Yourmusic Productions: Looking at the math on paper, it should be possible to create pleasant music in this one, but nothing I've heard has actually managed it yet.
Aura: Um...
Bozu: Excellent composite hyperpent tuning. Tons and tons of possibilities with western-esque and raga-esque tones. Notation starts getting more difficult than 17edo or 19edo.
Nicolai: Its cool, but again, nothing particularly interesting.
Inthar: Great oneirotonic edo with Baroque-sounding semitones and atmospheric neutral thirds and sharp fifths.
Keenan: First usable (sub-optimal) whitewood EDO, not much else.
Yourmusic Productions: Like 14 but moreso. Dramatically exaggerated harmonic expressiveness, shares the relatively nice major 3rd with 12 rather than the horrible tritone, and the highest edo that works with standard notation without having to add more letters or learn new kinds of accidental. Not as good as 19 for familiar sounding intervals, but still really rather nice.
Aura: I have to say that judging from the 159edo-based approximation that I'm using, the pentatonic scales actually sound pretty good, but the fact that this EDO forces its users to explore unfamiliar harmonic territory is a double-edged sword.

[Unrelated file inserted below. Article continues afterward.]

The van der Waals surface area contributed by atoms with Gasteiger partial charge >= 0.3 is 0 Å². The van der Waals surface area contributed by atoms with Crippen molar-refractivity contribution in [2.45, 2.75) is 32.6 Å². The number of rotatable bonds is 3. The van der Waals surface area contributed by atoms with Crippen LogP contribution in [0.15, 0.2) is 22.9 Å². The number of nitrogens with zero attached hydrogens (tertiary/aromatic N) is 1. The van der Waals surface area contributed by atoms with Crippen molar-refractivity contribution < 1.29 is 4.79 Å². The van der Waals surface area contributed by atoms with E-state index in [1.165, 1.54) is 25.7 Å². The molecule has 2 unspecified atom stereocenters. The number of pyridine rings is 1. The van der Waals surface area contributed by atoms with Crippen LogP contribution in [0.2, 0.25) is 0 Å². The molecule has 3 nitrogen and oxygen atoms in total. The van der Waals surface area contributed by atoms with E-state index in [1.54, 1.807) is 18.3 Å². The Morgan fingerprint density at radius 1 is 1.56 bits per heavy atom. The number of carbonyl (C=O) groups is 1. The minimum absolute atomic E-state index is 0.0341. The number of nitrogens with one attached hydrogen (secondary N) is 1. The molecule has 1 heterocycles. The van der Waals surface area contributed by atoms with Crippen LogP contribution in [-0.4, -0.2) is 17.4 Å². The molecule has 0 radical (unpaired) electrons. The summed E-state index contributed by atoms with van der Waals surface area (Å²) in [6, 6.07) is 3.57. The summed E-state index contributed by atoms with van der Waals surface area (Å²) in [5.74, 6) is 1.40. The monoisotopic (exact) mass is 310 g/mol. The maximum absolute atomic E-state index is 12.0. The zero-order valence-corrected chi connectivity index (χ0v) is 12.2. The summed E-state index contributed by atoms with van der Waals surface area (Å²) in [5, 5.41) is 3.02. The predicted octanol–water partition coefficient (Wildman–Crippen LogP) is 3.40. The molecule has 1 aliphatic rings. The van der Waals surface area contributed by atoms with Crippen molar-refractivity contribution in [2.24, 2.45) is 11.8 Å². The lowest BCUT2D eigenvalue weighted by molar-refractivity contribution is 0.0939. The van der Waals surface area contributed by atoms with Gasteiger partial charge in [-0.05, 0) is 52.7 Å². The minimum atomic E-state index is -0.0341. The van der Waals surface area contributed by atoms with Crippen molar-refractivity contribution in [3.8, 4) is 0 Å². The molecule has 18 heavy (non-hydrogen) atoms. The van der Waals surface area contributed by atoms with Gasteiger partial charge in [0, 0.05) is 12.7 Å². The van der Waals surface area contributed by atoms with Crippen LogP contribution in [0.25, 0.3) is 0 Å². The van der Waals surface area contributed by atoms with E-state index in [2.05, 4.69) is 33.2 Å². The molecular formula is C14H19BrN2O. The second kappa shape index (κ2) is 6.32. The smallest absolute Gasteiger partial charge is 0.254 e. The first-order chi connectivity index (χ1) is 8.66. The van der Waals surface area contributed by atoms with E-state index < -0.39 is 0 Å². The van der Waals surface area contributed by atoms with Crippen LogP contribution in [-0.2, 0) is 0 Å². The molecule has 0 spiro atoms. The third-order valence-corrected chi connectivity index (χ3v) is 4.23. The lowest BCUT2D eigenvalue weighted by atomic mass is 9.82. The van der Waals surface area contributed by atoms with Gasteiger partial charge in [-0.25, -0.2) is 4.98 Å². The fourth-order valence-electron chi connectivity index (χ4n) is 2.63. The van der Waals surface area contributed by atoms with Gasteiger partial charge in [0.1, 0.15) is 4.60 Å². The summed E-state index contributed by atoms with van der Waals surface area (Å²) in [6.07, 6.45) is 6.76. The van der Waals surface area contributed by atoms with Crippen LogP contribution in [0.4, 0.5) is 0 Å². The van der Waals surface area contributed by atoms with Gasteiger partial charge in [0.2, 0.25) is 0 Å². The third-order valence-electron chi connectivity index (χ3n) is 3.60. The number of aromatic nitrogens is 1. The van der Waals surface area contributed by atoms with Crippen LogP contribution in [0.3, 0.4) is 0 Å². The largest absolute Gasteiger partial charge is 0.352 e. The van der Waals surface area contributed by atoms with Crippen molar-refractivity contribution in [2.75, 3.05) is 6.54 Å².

Bozu: Excellent composite hyperpent tuning. Tons and tons of possibilities with western-esque and raga-esque tones. Notation starts getting more difficult than 17edo or 19edo.
Nicolai: Smallest cool superpyth EDO. I think there's orwell in there, too, but don't quote me on that.
Inthar: Efficient 11-limit edo with features of 15edo, 17edo and 19edo. Some scales are good like superpyth[5] and porcupine, others like pajara I don't like so much.
Keenan: Amazing and mind-blowing; many great temperaments. Not much reason to use more notes per octave than this, if you ask me.